The optical properties of the PLZT material are sensitive to material composition, as well as applied electrical field. Thus, different compositions of PLZT exhibit different Electro-optical properties. Good results have been achieved with a material which has the following material proportions where PLZT (x/y/z) is defined as [(Pb (1-X) Lax)(Zry Ti2)1-XO3] with the preferred values about X=8-9; Y=65; Z=35 for a high speed selector array 28.
PLZT can be used in either of two manners according to the present invention. The first effect that is useful is the scattering of optical signals. In this effect the electrical field is applied coaxial with the signal beam. A change in the electrical field can cause the selector material to change between a transparent and a fully scattering condition. The second effect is where the electrical field is applied transverse to the optical signal beam. In this case the electrical field can cause the PLZT material to change a polarity of the optical signal. By changing the polarity selection and deselection can also be effected with appropriate pre and post selector element filtering. While changing the signal polarity is comprehended by the present invention the use of the scattering effect of the PLZT is most preferred.
The preferred method using the scattering effect of PLZT to deselect signal components incident upon a selector array 28 can now be understood. The PLZT can be made to have a rest or normal state that is either substantially transmissive to incident optical signals or substantially nontransmissive (corresponding to a normally open or a normally closed state). In the substantially transmissive state the optical signal components pass through the PLZT selector material without significant loss or attenuation. In the substantially nontransmissive state, the scattering effect of the PLZT is sufficient to prevent further signal manipulation on the other side of the selector array 28. Upon the application of a predetermined electrical field the PLZT crystals can be caused to change orientation, causing a switch between the transmissive and nontransmissive state.
Scattering selection is preferred because it permits the use of thin films of PLZT. As will be understood, the thinner the PLZT film is, the smaller the triggering electrical voltage needs to be to achieve the desired scattering and the more quickly the optical characteristics can be made to change between scattering and transmissive modes. As well, a thinner film of PLZT will cause less power loss to any optical signal that is permitted to pass through the thin film. Reduced power losses are desirable. Through the use of thin films of PLZT response times of about less than 200 believed achievable. This is much faster than the best results from the prior art micro-mechanical devices. Further, the use of static selector elements 38 means that the number of switch cycles prior to failure is very large for each selector element 38. It is estimated that the switch between transmissive to nontransmissive states can be made about 1012 times before switch fatigue will result in switch failure.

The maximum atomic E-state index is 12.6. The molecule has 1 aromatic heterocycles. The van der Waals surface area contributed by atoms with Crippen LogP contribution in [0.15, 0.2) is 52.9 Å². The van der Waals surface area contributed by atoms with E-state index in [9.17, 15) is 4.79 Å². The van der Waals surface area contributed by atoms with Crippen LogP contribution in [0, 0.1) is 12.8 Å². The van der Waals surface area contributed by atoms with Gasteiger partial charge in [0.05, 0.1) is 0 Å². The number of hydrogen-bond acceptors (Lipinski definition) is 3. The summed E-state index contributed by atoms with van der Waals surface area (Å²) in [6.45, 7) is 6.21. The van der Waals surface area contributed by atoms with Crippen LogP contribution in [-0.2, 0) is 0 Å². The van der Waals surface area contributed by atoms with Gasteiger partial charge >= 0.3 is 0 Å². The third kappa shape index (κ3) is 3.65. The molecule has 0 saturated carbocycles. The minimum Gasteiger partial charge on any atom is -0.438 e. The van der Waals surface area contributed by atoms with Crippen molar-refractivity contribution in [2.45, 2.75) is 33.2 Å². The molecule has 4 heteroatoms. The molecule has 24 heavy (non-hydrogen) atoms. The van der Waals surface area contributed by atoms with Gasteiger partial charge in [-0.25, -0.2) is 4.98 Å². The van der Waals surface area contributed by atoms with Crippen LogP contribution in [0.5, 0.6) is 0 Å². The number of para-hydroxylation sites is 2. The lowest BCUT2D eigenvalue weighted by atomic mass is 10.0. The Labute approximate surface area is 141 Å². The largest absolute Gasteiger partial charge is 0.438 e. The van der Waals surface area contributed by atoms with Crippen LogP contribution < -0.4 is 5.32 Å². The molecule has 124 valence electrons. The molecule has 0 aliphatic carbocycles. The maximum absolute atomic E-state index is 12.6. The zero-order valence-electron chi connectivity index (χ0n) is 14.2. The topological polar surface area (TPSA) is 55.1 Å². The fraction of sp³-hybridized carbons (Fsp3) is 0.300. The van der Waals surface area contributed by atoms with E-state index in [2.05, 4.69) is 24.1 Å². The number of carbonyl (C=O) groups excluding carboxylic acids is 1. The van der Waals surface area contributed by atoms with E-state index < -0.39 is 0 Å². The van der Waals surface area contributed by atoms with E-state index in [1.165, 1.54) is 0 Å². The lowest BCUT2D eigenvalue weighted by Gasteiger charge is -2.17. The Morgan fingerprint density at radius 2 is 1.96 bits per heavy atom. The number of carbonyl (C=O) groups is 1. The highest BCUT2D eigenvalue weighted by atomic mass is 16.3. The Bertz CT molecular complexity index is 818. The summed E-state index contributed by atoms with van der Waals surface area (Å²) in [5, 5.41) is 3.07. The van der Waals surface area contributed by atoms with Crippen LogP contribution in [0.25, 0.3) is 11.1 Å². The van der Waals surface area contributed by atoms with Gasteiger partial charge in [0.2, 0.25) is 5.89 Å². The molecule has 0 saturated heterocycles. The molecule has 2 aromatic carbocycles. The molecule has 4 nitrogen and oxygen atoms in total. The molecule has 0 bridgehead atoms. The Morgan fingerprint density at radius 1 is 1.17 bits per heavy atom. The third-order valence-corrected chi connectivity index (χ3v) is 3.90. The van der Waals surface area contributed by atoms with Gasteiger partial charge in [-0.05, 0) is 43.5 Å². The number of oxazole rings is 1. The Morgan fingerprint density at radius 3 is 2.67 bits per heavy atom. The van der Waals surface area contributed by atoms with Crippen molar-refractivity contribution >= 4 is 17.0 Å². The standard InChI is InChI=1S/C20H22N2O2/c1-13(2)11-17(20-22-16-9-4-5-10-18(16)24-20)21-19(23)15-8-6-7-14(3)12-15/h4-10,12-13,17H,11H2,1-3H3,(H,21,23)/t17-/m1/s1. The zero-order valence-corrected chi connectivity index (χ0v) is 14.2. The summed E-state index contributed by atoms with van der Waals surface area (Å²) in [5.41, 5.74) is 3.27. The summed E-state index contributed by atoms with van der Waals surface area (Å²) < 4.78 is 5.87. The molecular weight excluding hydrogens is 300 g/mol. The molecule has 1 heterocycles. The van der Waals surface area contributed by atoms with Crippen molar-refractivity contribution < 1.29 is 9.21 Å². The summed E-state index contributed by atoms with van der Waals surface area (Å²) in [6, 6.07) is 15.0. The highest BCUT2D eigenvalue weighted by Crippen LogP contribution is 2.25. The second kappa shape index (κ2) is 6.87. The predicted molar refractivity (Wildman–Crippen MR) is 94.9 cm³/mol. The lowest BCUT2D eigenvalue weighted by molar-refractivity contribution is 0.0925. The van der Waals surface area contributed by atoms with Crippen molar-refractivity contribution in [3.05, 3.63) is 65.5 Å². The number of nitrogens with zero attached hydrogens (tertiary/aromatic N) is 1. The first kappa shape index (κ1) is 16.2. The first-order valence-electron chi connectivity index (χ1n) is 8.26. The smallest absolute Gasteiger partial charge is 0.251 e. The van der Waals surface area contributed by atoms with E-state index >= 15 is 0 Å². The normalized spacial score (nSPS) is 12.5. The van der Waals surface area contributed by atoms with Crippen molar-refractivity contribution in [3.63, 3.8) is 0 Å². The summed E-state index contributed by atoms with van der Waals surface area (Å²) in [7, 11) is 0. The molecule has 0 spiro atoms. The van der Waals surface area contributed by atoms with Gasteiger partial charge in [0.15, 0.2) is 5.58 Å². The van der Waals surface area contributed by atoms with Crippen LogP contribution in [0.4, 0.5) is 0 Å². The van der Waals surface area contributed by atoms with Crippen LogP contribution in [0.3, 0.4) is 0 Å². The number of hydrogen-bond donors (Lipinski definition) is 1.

A single selector element is shown schematically in FIG. 3A. Preferably, for the section by scattering mode of operation, both the first electrodes 44 and the second electrodes 46 are comprised of a transparent conductor through which the optical signal can pass. Reasonable results have been achieved by making the first electrodes 44 and second electrodes 46 from indium tin oxide (ITO) a transparent conductor that possesses these desired characteristics of transparency and electrical conductivity. Other transparent electrodes can also be used, provided that the are able to carry an appropriate field and are both transparent and responsive.
One of the properties of PLZT is that there is a hysteresis loop associated with the change in optical properties. An exemplary loop for scattering mode operation is shown in FIG. 3B at H. In FIG. 3B the y axis is light intensity and the x axis is electrical field strength. It will be noted that the loop has a flat region located at distance a above the x axis. This represents that even in the full light scattering mode, some of the light passes through the selector. Thus, according to the present invention it is required to select a composition of PLZT where a is sufficiently small to permit de-selection of signal components.
As the loop H shows, increasing the electric field applied to the PLZT, creates the electro optic effect of making the material more light transmissive, in the sense that the light intensity of the transmitted light begins to rise. Removing the electric field does not reduce the change in optical properties to zero, but rather a remnant effect remains (shown as r) which needs to be removed with the application of a coercive or reversed electrical field (−e). Different compositions of PLZT exhibit different electro optic properties having differently shaped hysteresis curves. The present invention comprehends that any suitable composition can be used, provided that the controller 40 is configured to permit the material to quickly cycle around the hysteresis loop in a way to permit the rapid selection and deselection of optical signal components. Thus, for any given PLZT composition, the material will need to be tested, the hysteresis loop determined and the controller calibrated to deliver the electrical filed required to effect the desired change in optical properties.